Waiting for your diesel-powered vehicle to warm up might make you more comfortable, but it isn’t doing the environment any favors. Some 70-80% of emissions of nitrogen oxides (NOx), a key ingredient in smog, occur doing transient and cold-start conditions, according to an article from the University of Notre Dame. Fortunately, chemical engineers at the university have discovered a catalytic process that could help curb these air quality offenders.
The discovery is reportedly the result of 10 years of collaborative research by Notre Dame, Purdue University and Cummins Inc., funded by the National Science Foundation and the Department of Energy. Notre Dame researchers focused on a specific class of catalysts called copper-exchanged zeolites used to help convert NOx into environmentally benign nitrogen gas and identified the chemical reaction that limits the catalysts’ performance at low temperatures.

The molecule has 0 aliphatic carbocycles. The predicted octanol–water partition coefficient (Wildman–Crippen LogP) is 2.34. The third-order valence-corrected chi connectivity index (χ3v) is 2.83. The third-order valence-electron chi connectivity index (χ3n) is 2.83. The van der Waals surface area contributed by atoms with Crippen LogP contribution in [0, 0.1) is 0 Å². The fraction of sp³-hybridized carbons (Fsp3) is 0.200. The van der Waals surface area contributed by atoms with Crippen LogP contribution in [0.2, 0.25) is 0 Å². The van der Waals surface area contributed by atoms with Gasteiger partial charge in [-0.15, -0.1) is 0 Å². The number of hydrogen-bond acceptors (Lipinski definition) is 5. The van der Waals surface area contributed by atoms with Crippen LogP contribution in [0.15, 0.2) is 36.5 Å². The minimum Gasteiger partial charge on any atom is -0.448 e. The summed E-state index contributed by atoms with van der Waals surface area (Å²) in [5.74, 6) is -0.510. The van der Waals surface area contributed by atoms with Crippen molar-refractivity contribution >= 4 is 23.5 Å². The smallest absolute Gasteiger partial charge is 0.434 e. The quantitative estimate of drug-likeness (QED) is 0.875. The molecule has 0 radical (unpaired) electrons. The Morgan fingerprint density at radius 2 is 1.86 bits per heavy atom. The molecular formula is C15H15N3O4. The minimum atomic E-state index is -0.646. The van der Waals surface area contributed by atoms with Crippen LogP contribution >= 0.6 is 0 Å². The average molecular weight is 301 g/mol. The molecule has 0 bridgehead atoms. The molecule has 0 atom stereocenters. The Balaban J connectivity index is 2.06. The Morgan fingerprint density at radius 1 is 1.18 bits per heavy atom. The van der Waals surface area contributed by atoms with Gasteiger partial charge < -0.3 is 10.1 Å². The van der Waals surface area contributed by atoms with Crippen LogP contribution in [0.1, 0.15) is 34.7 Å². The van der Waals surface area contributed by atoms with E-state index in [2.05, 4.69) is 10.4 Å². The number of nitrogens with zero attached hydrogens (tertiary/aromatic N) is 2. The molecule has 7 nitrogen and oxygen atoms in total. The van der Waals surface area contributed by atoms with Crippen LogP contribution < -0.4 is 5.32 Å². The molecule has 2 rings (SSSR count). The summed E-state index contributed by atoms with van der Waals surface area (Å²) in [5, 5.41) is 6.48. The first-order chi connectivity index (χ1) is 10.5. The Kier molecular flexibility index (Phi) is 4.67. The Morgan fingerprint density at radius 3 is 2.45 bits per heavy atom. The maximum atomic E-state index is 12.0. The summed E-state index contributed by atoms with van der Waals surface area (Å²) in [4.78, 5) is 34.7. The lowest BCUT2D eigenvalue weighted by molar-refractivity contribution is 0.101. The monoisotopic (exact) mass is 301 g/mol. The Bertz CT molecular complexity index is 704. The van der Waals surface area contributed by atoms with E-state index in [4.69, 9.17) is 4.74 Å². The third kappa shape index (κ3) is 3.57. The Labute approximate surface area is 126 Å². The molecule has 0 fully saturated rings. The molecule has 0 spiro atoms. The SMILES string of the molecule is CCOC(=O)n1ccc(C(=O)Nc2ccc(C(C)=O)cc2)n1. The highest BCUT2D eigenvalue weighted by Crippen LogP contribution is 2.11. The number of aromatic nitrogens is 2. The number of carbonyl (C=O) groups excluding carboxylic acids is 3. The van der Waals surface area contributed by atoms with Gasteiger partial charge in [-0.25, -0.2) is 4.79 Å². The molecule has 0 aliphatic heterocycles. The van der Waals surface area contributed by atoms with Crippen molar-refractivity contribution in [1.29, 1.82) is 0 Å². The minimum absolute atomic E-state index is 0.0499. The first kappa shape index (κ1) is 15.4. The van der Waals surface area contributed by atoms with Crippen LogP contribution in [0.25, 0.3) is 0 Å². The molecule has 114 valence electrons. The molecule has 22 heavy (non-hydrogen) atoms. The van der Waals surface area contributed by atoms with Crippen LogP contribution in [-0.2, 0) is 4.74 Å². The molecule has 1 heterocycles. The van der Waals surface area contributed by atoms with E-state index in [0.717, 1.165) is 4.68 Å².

“Diesel engines power virtually all heavy-duty trucks, and NOx emissions control remains one of the key challenges facing manufacturers and operators,” says William Schneider, H. Clifford and Evelyn A. Brosey Professor of Engineering in the Department of Chemical and Biomolecular Engineering at Notre Dame. “This information paves the way to developing catalysts that outperform current formations at lower temperatures, allowing diesel engines to meet stringent emissions regulations.”
Read the entire article here.